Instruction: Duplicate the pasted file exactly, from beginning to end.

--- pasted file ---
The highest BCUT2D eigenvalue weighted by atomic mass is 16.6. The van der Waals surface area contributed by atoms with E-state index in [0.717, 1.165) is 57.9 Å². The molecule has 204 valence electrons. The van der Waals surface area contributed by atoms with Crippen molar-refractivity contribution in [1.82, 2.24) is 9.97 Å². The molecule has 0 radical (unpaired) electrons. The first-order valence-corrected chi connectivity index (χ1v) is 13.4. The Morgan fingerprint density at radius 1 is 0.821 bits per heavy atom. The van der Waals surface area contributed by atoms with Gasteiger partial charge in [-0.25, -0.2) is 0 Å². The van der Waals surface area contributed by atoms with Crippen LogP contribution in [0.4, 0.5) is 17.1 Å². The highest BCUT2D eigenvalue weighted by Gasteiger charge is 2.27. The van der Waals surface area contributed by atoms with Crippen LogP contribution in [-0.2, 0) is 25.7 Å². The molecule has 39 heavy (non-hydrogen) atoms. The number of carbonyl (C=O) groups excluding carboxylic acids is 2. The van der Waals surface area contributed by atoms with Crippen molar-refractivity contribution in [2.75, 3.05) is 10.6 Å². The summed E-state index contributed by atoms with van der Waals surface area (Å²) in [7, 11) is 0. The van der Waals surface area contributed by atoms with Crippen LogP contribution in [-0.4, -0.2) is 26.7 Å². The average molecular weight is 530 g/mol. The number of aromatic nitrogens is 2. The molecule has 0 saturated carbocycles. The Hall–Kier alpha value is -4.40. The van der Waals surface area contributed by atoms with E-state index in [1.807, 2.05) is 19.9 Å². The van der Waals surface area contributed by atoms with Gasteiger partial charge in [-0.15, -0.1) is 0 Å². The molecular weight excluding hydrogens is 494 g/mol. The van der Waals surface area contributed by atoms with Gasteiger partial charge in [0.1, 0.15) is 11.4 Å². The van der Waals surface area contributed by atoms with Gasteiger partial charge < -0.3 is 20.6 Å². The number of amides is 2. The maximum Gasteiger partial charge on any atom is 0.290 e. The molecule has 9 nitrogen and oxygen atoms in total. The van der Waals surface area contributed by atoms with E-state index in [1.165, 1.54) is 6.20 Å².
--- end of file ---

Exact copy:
The highest BCUT2D eigenvalue weighted by atomic mass is 16.6. The van der Waals surface area contributed by atoms with E-state index in [0.717, 1.165) is 57.9 Å². The molecule has 204 valence electrons. The van der Waals surface area contributed by atoms with Crippen molar-refractivity contribution in [1.82, 2.24) is 9.97 Å². The molecule has 0 radical (unpaired) electrons. The first-order valence-corrected chi connectivity index (χ1v) is 13.4. The Morgan fingerprint density at radius 1 is 0.821 bits per heavy atom. The van der Waals surface area contributed by atoms with Gasteiger partial charge in [-0.25, -0.2) is 0 Å². The van der Waals surface area contributed by atoms with Crippen LogP contribution in [0.4, 0.5) is 17.1 Å². The highest BCUT2D eigenvalue weighted by Gasteiger charge is 2.27. The van der Waals surface area contributed by atoms with Crippen LogP contribution in [-0.2, 0) is 25.7 Å². The molecule has 39 heavy (non-hydrogen) atoms. The number of carbonyl (C=O) groups excluding carboxylic acids is 2. The van der Waals surface area contributed by atoms with Crippen molar-refractivity contribution in [2.75, 3.05) is 10.6 Å². The summed E-state index contributed by atoms with van der Waals surface area (Å²) in [7, 11) is 0. The van der Waals surface area contributed by atoms with Crippen LogP contribution in [-0.4, -0.2) is 26.7 Å². The average molecular weight is 530 g/mol. The number of aromatic nitrogens is 2. The molecule has 0 saturated carbocycles. The Hall–Kier alpha value is -4.40. The van der Waals surface area contributed by atoms with E-state index in [1.807, 2.05) is 19.9 Å². The van der Waals surface area contributed by atoms with Gasteiger partial charge in [-0.15, -0.1) is 0 Å². The molecular weight excluding hydrogens is 494 g/mol. The van der Waals surface area contributed by atoms with Gasteiger partial charge in [0.1, 0.15) is 11.4 Å². The van der Waals surface area contributed by atoms with Gasteiger partial charge < -0.3 is 20.6 Å². The number of amides is 2. The maximum Gasteiger partial charge on any atom is 0.290 e. The molecule has 9 nitrogen and oxygen atoms in total. The van der Waals surface area contributed by atoms with E-state index in [1.165, 1.54) is 6.20 Å².